Wk 12 – Artist Conversation – Sage Garver

Artist: Sage Garver
Gallery: Dennis W. Dutzi
Exhibition: BIO
Media: Foam, polyurethane, white paint, wire, iridescent film
Instagram: N/A
Website: N/A

Sage Garver is an undergrad student in the Sculpture Program at California State University, Long Beach. She will be graduating this semester with a BFA in Sculpture and hopes to continue her art career after graduation. At the moment she has no plans of joining grad school, but she affirms that later in the future she might think about applying. She also plans on moving in with her sister who lives in Hawaii. Meanwhile, in her free time she likes to go swimming, and likes to cook and bake–particularly something easy.

For this exhibition, titled “BIO,” Sage decided to do something based on her own experience. At first, walking in, I was reminded of something  related”The Little Mermaid.” I was way off considering this had absolutely zero to do with the Disney princess. Rather, the bubble-like foam circles on the wall represented something from the human body. I was also in awe of the chandelier-like plastic hanging from the ceiling. It produced vibrant colors that one could easily see. This piece was also being held by various chains from up top. However, the golden fork hanging from ceiling made me even more curious about what the exhibition as a whole represented and how all these pieces went together.

After interviewing Sage, I had a better understanding about the gallery. Basically, Sage did this in regards towards her struggle with her illnesses and her art career. Because of Sage illnesses, she often had interfered with whatever she set herself up to, whether that’d be an art project or something unrelated to art. Sage explained that on the walls, the circular pieces represented cells and other biological systems and organs. The center piece, made out of wire and iridescent film, was a unifying element of her artwork. The fork, as Sage explains, represents what we put in our body (like what we eat). This exhibition all together took her a month to create. The installation of this exhibition was not an easy task, as she claims it was her most challenging part of her show.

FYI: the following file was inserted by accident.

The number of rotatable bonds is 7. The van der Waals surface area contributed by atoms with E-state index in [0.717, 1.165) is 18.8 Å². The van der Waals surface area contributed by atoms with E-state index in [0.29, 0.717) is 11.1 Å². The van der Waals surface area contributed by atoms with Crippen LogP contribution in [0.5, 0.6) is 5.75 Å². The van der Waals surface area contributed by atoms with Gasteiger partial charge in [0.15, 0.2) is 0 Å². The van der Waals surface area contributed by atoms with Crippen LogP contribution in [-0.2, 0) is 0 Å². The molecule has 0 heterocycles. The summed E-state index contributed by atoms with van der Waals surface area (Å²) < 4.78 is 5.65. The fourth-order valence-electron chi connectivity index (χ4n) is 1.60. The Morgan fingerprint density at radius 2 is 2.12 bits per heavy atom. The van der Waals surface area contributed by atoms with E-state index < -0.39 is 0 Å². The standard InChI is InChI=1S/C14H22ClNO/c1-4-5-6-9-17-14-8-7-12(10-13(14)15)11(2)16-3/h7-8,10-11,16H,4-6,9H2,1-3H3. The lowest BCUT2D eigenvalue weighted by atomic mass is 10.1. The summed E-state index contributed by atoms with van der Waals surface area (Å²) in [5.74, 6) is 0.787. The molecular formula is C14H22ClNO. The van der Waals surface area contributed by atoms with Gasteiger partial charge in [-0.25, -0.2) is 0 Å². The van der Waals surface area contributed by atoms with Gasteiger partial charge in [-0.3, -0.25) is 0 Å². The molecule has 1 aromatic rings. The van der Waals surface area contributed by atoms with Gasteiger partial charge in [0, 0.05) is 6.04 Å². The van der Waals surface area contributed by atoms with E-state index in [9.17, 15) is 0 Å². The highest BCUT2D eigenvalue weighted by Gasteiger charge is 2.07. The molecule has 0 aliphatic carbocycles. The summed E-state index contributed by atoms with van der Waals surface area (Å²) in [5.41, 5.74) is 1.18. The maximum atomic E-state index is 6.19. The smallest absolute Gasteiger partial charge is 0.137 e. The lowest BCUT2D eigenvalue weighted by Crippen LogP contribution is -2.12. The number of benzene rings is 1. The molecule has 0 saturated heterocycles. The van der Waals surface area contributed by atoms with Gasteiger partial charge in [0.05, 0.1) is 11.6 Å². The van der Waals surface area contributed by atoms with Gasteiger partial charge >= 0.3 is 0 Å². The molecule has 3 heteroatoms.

Although Sage’s illnesses interfered with her student life and art career, and sometimes even made her stay at the hospital to fully recover, she never let that get the best of her. She kept her determination and continued to do what she does best–art. Overall, I enjoyed talking with Sage and I wish her much more success to come her way.


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